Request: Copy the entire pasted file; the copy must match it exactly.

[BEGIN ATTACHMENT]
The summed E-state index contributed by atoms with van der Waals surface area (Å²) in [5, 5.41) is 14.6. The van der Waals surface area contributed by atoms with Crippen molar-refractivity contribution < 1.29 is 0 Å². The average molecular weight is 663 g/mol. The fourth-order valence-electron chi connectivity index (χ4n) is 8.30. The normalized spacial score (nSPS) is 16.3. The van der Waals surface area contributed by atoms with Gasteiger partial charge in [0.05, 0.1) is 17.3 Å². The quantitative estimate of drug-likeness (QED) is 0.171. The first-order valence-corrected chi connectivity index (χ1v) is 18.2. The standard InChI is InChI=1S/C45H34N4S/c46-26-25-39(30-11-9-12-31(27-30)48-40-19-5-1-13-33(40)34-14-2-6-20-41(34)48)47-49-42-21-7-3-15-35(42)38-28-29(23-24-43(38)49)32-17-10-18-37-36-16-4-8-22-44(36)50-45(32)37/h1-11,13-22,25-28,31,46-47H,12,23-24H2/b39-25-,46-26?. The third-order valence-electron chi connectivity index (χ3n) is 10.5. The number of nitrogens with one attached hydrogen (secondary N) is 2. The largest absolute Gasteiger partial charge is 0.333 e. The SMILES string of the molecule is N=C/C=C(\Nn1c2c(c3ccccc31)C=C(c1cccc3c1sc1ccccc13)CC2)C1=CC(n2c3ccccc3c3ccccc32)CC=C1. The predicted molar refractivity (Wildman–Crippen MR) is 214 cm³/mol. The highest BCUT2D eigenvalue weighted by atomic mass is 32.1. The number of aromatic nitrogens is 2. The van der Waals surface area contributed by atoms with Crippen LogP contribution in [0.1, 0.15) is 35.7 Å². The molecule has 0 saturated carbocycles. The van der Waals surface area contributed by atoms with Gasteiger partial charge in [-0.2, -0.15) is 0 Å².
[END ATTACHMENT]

The summed E-state index contributed by atoms with van der Waals surface area (Å²) in [5, 5.41) is 14.6. The van der Waals surface area contributed by atoms with Crippen molar-refractivity contribution < 1.29 is 0 Å². The average molecular weight is 663 g/mol. The fourth-order valence-electron chi connectivity index (χ4n) is 8.30. The normalized spacial score (nSPS) is 16.3. The van der Waals surface area contributed by atoms with Gasteiger partial charge in [0.05, 0.1) is 17.3 Å². The quantitative estimate of drug-likeness (QED) is 0.171. The first-order valence-corrected chi connectivity index (χ1v) is 18.2. The standard InChI is InChI=1S/C45H34N4S/c46-26-25-39(30-11-9-12-31(27-30)48-40-19-5-1-13-33(40)34-14-2-6-20-41(34)48)47-49-42-21-7-3-15-35(42)38-28-29(23-24-43(38)49)32-17-10-18-37-36-16-4-8-22-44(36)50-45(32)37/h1-11,13-22,25-28,31,46-47H,12,23-24H2/b39-25-,46-26?. The third-order valence-electron chi connectivity index (χ3n) is 10.5. The number of nitrogens with one attached hydrogen (secondary N) is 2. The largest absolute Gasteiger partial charge is 0.333 e. The SMILES string of the molecule is N=C/C=C(\Nn1c2c(c3ccccc31)C=C(c1cccc3c1sc1ccccc13)CC2)C1=CC(n2c3ccccc3c3ccccc32)CC=C1. The predicted molar refractivity (Wildman–Crippen MR) is 214 cm³/mol. The highest BCUT2D eigenvalue weighted by atomic mass is 32.1. The number of aromatic nitrogens is 2. The van der Waals surface area contributed by atoms with Crippen LogP contribution in [0.1, 0.15) is 35.7 Å². The molecule has 0 saturated carbocycles. The van der Waals surface area contributed by atoms with Gasteiger partial charge in [-0.2, -0.15) is 0 Å².